New York has also targeted heating systems. After an analysis found that 1% of buildings burning the dirtiest kinds of fuel oil were producing more soot than all the city’s traffic, officials made plans to gradually ban their use and to help landlords convert.
The changeover is already credited with saving hundreds of lives each year. It’s just one piece of New York’s air quality strategy, which also aims at slashing greenhouse gas emissions 80% from 2005 levels by 2050, says Mark Chambers, director of the mayor’s Office of Sustainability.
“Air quality is one of those things, you have to address it systemically,” he says. “You have to really be thoughtful and intentional about looking at all sources for pollution and addressing them with whatever means you can.”
Los Angeles, the city where American car culture reached its zenith, has also pushed hard to clean up its air. While it is still among the country’s worst, the smogs that once tightened Angelenos’ chests and made their eyes water are a thing of the past.
“We’ve made incredible progress, we can see the mountains in Los Angeles, when those of us who grew up here never could when we were young,” says Joe Lyou, president of California’s Coalition for Clean Air. Back then, in the 1960s and 70s, “you couldn’t go outside, you couldn’t breathe”, on the worst days.
The dramatic improvement is the result of the most stringent air quality regulation in America. Inspectors even check the shelves of DIY stores for paints that are banned because the chemicals that drift off them contribute to smog. A statewide crackdown on dirty diesel lorries and a push to expand use of zero-emission vehicles are also a big part of the story.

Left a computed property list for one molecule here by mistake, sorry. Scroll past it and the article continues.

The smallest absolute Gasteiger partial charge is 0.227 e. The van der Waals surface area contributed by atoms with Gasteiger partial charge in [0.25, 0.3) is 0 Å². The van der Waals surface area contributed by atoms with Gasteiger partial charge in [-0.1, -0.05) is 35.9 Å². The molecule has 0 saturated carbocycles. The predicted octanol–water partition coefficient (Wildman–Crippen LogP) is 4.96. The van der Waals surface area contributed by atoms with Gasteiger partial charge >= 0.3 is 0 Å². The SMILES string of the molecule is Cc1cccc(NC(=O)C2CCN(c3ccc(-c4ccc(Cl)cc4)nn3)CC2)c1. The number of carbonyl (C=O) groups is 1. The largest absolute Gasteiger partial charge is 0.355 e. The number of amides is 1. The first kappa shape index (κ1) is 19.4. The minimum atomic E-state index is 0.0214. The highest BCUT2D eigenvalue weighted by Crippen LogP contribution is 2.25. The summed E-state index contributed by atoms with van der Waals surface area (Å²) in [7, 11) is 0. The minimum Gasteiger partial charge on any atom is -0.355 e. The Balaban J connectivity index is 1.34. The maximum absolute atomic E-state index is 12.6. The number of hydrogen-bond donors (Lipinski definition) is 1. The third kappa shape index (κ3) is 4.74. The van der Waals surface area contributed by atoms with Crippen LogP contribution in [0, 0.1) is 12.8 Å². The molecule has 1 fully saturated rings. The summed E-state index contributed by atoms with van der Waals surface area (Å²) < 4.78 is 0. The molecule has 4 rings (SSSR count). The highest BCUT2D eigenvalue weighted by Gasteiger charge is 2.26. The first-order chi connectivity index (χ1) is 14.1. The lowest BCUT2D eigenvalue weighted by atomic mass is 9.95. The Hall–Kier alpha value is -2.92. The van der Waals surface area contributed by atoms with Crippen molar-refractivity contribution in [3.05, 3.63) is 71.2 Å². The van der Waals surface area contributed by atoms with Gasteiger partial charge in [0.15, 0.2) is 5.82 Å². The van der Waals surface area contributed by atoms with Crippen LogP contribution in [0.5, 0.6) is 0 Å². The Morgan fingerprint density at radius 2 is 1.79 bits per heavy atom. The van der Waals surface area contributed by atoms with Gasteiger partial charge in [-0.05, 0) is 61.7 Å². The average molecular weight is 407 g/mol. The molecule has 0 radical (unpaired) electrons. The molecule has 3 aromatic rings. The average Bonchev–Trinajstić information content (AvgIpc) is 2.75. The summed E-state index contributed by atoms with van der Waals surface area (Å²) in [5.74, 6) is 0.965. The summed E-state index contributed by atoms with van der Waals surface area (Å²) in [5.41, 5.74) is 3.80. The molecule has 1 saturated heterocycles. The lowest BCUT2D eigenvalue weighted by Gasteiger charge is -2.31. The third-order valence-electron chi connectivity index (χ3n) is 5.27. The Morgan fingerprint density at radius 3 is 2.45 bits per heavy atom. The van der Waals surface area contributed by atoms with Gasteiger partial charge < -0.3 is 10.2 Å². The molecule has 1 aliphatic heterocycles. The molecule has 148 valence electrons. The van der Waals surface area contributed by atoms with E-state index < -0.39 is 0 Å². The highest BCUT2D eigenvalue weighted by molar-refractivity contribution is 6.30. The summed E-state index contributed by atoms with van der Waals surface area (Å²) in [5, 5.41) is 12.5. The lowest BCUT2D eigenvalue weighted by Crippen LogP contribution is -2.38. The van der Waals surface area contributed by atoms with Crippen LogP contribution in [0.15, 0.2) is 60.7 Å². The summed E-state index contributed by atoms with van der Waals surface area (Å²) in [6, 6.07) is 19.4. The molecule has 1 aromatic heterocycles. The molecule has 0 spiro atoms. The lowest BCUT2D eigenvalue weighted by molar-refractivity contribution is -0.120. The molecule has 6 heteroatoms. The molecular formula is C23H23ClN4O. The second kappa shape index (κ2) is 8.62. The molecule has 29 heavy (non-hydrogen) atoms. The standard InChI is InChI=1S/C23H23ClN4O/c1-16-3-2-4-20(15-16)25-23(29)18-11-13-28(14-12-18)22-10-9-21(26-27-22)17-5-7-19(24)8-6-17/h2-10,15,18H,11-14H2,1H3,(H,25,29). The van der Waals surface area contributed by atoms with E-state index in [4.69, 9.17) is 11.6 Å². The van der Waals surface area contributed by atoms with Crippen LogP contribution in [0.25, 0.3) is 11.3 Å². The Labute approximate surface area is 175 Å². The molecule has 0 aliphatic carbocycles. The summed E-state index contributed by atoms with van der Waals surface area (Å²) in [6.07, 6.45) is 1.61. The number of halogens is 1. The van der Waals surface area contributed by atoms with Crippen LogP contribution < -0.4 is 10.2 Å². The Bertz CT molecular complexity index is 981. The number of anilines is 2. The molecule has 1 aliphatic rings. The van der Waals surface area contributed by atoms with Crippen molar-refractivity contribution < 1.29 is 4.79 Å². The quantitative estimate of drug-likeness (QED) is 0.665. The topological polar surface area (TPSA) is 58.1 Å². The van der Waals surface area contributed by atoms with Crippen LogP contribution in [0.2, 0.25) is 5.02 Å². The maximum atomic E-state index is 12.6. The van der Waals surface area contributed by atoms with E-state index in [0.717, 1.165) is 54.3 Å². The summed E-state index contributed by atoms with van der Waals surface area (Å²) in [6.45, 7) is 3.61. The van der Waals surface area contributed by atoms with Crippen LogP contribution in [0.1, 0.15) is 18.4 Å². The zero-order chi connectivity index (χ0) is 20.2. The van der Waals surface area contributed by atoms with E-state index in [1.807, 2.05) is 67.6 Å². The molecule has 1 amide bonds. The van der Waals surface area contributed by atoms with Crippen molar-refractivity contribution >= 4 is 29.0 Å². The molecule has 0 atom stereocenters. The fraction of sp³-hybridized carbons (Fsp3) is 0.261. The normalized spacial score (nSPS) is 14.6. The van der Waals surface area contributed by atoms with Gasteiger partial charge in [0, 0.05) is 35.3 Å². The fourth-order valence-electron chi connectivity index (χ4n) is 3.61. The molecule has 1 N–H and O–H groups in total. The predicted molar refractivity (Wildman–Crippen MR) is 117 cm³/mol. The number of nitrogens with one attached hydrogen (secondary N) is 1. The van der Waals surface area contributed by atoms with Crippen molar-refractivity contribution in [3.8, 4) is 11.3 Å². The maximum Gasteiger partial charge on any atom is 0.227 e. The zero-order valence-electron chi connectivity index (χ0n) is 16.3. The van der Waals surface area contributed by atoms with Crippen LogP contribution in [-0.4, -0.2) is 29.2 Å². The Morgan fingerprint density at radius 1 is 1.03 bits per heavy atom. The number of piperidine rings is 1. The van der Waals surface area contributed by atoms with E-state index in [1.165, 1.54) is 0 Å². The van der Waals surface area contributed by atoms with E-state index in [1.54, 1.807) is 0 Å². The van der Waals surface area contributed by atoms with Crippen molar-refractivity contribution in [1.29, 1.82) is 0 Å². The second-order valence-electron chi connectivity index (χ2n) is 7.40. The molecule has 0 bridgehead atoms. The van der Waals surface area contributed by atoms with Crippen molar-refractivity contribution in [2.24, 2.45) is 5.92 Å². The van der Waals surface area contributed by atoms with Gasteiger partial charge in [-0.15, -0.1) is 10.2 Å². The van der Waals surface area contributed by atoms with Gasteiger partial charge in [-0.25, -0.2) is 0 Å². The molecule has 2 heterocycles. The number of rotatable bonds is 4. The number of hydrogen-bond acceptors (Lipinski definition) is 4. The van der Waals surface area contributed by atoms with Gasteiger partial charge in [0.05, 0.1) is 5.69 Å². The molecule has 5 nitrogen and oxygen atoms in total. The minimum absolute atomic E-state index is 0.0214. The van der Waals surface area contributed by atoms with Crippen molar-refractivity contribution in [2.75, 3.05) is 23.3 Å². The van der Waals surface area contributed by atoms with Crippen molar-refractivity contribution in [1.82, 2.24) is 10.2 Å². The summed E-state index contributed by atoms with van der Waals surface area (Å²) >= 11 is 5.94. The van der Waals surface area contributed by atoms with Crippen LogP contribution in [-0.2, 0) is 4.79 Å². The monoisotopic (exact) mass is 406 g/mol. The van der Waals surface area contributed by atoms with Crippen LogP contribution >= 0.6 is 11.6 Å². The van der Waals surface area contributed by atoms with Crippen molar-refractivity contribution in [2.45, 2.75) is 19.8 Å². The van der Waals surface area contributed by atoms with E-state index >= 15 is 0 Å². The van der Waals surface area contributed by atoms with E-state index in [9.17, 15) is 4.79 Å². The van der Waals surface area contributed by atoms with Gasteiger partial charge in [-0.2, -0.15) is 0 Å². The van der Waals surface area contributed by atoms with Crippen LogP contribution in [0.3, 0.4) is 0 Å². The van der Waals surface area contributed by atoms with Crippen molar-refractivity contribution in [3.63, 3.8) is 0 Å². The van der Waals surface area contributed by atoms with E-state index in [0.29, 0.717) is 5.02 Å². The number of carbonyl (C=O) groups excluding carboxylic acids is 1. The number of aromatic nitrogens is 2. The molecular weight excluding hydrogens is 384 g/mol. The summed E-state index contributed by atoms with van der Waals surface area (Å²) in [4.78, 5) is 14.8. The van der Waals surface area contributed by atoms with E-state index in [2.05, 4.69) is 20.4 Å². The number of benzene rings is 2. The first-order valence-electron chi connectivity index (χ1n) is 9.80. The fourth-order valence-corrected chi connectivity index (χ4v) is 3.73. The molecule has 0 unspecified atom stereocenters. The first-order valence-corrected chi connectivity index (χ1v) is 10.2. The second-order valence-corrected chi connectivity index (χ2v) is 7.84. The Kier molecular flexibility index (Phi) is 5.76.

In addition to the decades of regulation that have made American cars 99% cleaner than they were 40 years ago, cities like New York and LA have benefitted from American motorists’ distaste for diesel, which accounts for only about 2% of cars in the US.
Even China, whose atrocious air the World Health Organisation says killed more than a million people in 2012, has begun to confront its crisis. Beijing has used licence plate restrictions to limit the number of cars and set out plans to keep the oldest and most polluting vehicles off roads when air is especially bad. More importantly, the government has harnessed public anger over pollution to plough billions of dollars into wind and solar power, becoming the world’s biggest investor in renewable energy. Officials have even begun cancelling plans for new coal-fired power stations – a move with repercussions for the health of those living in Chinese cities, and for the planet.
India, with air that is perhaps even worse, has been less aggressive. Prime minister Narendra Modi’s government blames the Congress party that preceded him for letting pollution fester. But despite promises to clean up, the official response has been ineffectual.
Last month, Delhi’s 20 million people suffered through the worst smog episode in 17 years, according to the Centre for Science and Environment. Officials temporarily shuttered a coal-fired power plant, halted all construction and demolition work and shut down many diesel power generators. In a sign that Delhi has begun to acknowledge the problem – if not to solve it – officials also closed 1,800 schools for three days, as particulate levels soared to 28 times the recommended maximums.
Tehran did the same when officials said a heavy blanket of smog had killed 412 people in 23 days. In fact, Iran is home to the city that currently tops the WHO’s most polluted list for PM2.5s: Zabol, near the border with Afghanistan.
So what does it feel like to live in a city where the air doesn’t make you sick? “It’s nice,” Berlin’s Friedrich said with a laugh, adding that his neighbourhood in the south-western quarter is one of the cleanest. “My air quality is like the countryside.”
Beth Gardiner’s book on air pollution will be published by Portobello Books and the University of Chicago Press in 2018.